This monetising of vulnerable people is what connects the thinking behind private prison systems in the US and elsewhere, and, more generally, the out-sourcing of social welfare services to private companies, as is happening here.
In real terms, public monies that have seen set aside for social welfare purposes are essentially hi-jacked by these private companies for minimal return. This transference of well-intentioned social funds to private investors is facilitated by governments who simply want to write off the responsibility of providing social welfare, content to throw the most vulnerable on the mercy of the markets.
The lowest bidders almost always win the contracts, to offset costs at the outset. The entire “service” then becomes a cost-cutting exercise by the private contractor, to test how far they can strip the service without actually doing too much harm.
Inevitably however, people are harmed and some people die as a result of the inherent neglect of a system designed for minimal service and maximum profit.
It was the deaths in private prisons that prompted the Obama administration to legislate for the phasing out of private prison services and, naturally, the phasing out of private profits, a situation that Trump and his team were eager to overturn and did.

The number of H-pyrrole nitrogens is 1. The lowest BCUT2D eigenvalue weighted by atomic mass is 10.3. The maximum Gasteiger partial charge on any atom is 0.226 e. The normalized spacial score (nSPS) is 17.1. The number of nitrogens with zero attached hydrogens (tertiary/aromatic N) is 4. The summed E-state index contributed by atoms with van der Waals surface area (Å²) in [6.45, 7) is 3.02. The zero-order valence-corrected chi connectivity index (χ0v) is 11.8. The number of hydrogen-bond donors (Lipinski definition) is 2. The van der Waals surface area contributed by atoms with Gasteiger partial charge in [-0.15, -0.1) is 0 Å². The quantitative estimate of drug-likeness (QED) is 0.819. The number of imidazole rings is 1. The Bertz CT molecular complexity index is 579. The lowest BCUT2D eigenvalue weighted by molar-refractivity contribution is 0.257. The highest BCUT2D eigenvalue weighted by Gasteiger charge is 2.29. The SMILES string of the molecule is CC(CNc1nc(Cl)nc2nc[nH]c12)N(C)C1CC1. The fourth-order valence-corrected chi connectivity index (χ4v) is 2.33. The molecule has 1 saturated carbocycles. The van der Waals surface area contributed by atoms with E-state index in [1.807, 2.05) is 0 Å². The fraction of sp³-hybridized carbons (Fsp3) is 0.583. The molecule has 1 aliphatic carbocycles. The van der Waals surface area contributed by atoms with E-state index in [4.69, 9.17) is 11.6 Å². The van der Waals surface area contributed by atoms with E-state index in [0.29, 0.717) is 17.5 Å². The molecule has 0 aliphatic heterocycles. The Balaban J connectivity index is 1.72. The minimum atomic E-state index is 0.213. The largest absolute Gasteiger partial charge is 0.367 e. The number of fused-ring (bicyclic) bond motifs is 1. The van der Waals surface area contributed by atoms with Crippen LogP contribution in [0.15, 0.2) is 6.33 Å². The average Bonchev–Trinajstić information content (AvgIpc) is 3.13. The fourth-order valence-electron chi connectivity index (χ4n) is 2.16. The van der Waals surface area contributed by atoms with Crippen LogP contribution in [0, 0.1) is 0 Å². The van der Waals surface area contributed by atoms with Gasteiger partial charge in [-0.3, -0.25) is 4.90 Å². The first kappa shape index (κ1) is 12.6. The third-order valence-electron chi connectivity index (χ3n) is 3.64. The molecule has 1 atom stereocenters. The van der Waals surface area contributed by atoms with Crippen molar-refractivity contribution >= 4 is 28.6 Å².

There is a difference only in degree between the imprisoned children of Mexico, their parents deliberate captives to a private prison service in which the US attorney general holds shares, and, at the milder end of the spectrum, (for the onlookers, not for the families involved,) the homeless families of Ireland, held captive in hotels as sacrifices to the hopeful rejuvenation of the private housing market, an arrangement arrived at by neglect of any serious social housing programme by a government ruling party made up of 32% private landlords.
Both sets of imprisoned families are prisoners for the profit motives of more powerful agents. Add to this the migrant families imprisoned in direct provision in Ireland, farmed out to a private company whose interests are best served financially if direct provision remains a permanent arrangement.
All this makes the taoiseach’s recent gesture of accepting immigrants that the Italians don’t want seem like a calculated PR pre-election stunt to enhance the socially progressive image he has been cultivating on the back of the marriage equality and repeal the 8th amendments.
Eamonn Kelly is a freelance writer